Several concerns from state school safety representatives could inform current school safety efforts among state and federal policymakers. Participants in the NIJ’s 2016 forum reported that school principals “frequently work alone to assess safety concerns and risks inside their schools.”[REF] To mitigate that issue, SSSC representatives discussed the need to build relationships in order to share information and learn about best practices in school safety from other states. Some SSSCs, for example, engage in a monthly conference call to share information on school safety efforts. SSSC representatives suggested developing a framework for collecting school safety data with “consistent and clearly defined terminology and guidance about information sharing.”[REF] In addition to how principals too often work in isolation on school safety practices, SSSC representatives were “frustrated about the tendency for legislators and policymakers to act precipitously following a school safety incident,” reducing their capacity to pursue “strategic, sustained, and comprehensive school safety approaches.”[REF] Finally, SSSC representatives underscored the need for local leaders to be empowered to develop approaches to preventing school violence.

U.S. Department of Education Programs Pertaining to School Safety

States and local school districts are on the front lines of providing school safety. However, several federal Department of Education programs provide additional funding sources supplementing state and local programs. The U.S. Department of Education funds school safety and mental health activities primarily through Title IV of the Elementary and Secondary Education Act (ESEA), most recently authorized as the Every Student Succeeds Act (ESSA), through two overarching programs:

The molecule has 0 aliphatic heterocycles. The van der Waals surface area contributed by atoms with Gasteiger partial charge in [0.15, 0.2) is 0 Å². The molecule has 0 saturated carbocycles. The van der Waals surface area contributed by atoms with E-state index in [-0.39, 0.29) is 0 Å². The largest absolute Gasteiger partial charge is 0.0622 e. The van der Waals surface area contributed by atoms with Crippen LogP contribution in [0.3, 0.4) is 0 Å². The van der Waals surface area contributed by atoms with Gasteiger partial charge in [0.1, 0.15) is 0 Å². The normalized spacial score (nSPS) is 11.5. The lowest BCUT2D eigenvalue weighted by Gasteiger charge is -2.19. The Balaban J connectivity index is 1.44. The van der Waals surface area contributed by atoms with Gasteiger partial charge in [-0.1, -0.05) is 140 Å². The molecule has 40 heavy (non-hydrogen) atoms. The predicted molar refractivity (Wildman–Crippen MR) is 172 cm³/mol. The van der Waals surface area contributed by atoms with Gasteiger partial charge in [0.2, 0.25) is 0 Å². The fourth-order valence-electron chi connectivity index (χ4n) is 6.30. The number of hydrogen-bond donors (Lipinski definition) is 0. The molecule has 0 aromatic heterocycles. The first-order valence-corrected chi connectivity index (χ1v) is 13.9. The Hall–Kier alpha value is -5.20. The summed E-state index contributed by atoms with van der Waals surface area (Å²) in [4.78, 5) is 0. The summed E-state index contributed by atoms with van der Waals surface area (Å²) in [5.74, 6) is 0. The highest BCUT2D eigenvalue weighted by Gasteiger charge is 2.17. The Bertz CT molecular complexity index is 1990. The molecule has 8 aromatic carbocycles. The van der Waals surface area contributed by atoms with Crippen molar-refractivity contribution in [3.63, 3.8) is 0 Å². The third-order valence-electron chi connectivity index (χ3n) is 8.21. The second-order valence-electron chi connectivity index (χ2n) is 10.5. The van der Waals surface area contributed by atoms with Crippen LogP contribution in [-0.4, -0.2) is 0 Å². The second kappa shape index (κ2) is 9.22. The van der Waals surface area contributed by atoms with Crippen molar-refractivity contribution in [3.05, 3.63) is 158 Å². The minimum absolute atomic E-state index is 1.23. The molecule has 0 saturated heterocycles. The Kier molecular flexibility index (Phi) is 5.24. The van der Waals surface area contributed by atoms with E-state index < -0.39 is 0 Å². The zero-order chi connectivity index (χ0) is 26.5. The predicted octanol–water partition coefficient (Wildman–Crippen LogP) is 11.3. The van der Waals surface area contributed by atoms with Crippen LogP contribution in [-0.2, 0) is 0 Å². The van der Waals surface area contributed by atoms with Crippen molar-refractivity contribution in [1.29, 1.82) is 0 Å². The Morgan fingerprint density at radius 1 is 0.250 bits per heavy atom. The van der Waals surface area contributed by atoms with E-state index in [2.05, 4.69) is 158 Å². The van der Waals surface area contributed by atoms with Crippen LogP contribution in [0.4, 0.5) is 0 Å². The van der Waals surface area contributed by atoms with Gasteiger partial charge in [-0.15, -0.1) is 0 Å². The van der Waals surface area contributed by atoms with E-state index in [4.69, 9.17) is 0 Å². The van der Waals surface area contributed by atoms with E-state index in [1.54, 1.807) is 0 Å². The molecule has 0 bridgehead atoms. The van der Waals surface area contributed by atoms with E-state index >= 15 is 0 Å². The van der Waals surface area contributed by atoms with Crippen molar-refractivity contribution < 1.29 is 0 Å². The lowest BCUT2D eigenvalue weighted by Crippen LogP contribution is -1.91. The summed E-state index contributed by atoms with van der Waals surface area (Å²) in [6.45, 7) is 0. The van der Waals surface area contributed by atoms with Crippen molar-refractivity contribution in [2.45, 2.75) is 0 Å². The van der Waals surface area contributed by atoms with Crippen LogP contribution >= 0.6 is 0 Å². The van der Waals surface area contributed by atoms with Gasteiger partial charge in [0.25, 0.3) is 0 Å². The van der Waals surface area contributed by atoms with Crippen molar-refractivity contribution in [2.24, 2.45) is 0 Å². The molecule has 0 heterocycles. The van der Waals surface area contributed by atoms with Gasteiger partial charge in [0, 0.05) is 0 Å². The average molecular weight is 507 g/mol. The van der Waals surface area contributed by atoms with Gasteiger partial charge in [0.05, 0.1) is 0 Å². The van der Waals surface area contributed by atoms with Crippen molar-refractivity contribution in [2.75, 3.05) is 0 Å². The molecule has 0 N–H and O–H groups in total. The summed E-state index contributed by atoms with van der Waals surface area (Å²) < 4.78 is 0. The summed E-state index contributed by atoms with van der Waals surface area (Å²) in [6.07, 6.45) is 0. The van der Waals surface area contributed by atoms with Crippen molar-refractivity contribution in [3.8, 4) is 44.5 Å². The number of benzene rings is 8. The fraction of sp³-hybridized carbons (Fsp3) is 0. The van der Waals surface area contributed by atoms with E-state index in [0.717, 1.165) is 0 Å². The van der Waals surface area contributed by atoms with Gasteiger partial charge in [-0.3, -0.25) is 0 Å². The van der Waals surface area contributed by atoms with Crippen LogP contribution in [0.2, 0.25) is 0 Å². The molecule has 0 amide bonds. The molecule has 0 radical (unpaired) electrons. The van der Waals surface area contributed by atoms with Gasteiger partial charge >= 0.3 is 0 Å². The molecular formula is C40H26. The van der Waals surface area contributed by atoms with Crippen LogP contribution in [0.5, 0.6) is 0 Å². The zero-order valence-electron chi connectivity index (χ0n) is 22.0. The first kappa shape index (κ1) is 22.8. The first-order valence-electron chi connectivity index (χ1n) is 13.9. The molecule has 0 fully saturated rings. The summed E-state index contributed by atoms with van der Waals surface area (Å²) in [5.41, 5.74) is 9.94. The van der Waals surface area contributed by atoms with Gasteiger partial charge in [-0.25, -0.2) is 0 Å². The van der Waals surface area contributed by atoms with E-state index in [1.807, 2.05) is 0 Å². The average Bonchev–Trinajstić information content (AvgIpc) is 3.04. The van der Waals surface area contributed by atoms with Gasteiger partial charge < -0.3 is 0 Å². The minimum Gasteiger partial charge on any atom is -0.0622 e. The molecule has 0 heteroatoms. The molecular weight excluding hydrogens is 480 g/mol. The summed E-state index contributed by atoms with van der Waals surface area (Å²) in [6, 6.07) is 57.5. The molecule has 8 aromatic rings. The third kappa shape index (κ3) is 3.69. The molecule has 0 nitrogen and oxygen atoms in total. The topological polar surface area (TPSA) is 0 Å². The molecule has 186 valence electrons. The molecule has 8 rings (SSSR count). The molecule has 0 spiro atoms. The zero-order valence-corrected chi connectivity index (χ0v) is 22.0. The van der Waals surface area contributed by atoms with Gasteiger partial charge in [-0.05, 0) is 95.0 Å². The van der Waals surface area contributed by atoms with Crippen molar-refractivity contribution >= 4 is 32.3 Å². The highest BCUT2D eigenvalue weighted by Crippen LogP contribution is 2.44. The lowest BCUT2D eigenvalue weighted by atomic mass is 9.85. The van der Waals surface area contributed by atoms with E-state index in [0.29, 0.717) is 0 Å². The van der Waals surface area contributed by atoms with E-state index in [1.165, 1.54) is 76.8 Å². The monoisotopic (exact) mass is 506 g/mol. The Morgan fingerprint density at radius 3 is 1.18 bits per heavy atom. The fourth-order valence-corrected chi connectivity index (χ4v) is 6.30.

1. The Student Support and Academic Enrichment (SSAE) Program; and
  2. National School Safety Activities (which is comprised of several smaller programs).

Student Support and Academic Enrichment Program. Part A of Title IV of the ESEA authorizes Student Support and Academic Enrichment Grants. Although the Student Support and Academic Enrichment Program is not specifically designated for school safety or mental health purposes, districts can use the funding for bullying prevention or to provide mental health assistance. For example, states and LEAs may use the grants to develop “relationship building skills to help improve safety through the recognition and prevention of coercion, violence, or abuse.”[REF] The SSAE grants can also be used for bolstering foreign language instruction, building technological infrastructure, and a host of other services that are unrelated to school safety. These programs/purposes were all consolidated under Title IV, Part A of the Every Student Succeeds Act when the ESEA was reauthorized in 2015. SSAE grants were funding at $400 million in fiscal year (FY) 2017.[REF]